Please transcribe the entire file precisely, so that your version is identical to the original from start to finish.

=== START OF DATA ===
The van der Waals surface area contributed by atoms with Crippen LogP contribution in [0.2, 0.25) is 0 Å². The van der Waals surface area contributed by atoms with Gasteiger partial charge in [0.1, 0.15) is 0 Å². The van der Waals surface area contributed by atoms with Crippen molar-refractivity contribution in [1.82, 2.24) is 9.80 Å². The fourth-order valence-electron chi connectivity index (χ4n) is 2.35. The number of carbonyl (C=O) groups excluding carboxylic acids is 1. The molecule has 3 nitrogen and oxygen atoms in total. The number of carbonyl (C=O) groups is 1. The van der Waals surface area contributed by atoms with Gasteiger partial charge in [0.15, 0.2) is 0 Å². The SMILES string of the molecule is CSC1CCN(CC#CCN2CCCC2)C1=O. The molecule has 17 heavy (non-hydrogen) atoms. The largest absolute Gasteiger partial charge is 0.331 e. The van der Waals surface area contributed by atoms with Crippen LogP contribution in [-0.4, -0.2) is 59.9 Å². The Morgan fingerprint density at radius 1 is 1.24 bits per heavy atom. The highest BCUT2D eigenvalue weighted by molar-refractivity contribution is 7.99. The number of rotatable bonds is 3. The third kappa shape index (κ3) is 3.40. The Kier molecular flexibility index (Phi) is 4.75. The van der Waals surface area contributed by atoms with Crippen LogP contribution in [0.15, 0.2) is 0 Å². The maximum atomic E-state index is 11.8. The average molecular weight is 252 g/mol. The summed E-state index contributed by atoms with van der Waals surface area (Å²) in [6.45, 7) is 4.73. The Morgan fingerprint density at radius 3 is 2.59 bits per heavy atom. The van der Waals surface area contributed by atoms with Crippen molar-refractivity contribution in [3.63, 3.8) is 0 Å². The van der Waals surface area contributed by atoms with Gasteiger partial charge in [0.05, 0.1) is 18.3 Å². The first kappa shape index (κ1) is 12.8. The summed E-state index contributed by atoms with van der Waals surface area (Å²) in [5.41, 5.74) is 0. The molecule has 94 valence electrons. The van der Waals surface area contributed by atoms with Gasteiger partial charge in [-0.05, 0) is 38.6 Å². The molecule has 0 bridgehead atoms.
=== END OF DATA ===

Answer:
The van der Waals surface area contributed by atoms with Crippen LogP contribution in [0.2, 0.25) is 0 Å². The van der Waals surface area contributed by atoms with Gasteiger partial charge in [0.1, 0.15) is 0 Å². The van der Waals surface area contributed by atoms with Crippen molar-refractivity contribution in [1.82, 2.24) is 9.80 Å². The fourth-order valence-electron chi connectivity index (χ4n) is 2.35. The number of carbonyl (C=O) groups excluding carboxylic acids is 1. The molecule has 3 nitrogen and oxygen atoms in total. The number of carbonyl (C=O) groups is 1. The van der Waals surface area contributed by atoms with Gasteiger partial charge in [0.15, 0.2) is 0 Å². The SMILES string of the molecule is CSC1CCN(CC#CCN2CCCC2)C1=O. The molecule has 17 heavy (non-hydrogen) atoms. The largest absolute Gasteiger partial charge is 0.331 e. The van der Waals surface area contributed by atoms with Crippen LogP contribution in [-0.4, -0.2) is 59.9 Å². The Morgan fingerprint density at radius 1 is 1.24 bits per heavy atom. The highest BCUT2D eigenvalue weighted by molar-refractivity contribution is 7.99. The number of rotatable bonds is 3. The third kappa shape index (κ3) is 3.40. The Kier molecular flexibility index (Phi) is 4.75. The van der Waals surface area contributed by atoms with Crippen LogP contribution in [0.15, 0.2) is 0 Å². The maximum atomic E-state index is 11.8. The average molecular weight is 252 g/mol. The summed E-state index contributed by atoms with van der Waals surface area (Å²) in [6.45, 7) is 4.73. The Morgan fingerprint density at radius 3 is 2.59 bits per heavy atom. The van der Waals surface area contributed by atoms with Crippen molar-refractivity contribution in [3.63, 3.8) is 0 Å². The van der Waals surface area contributed by atoms with Gasteiger partial charge in [0.05, 0.1) is 18.3 Å². The first kappa shape index (κ1) is 12.8. The summed E-state index contributed by atoms with van der Waals surface area (Å²) in [5.41, 5.74) is 0. The molecule has 94 valence electrons. The van der Waals surface area contributed by atoms with Gasteiger partial charge in [-0.05, 0) is 38.6 Å². The molecule has 0 bridgehead atoms.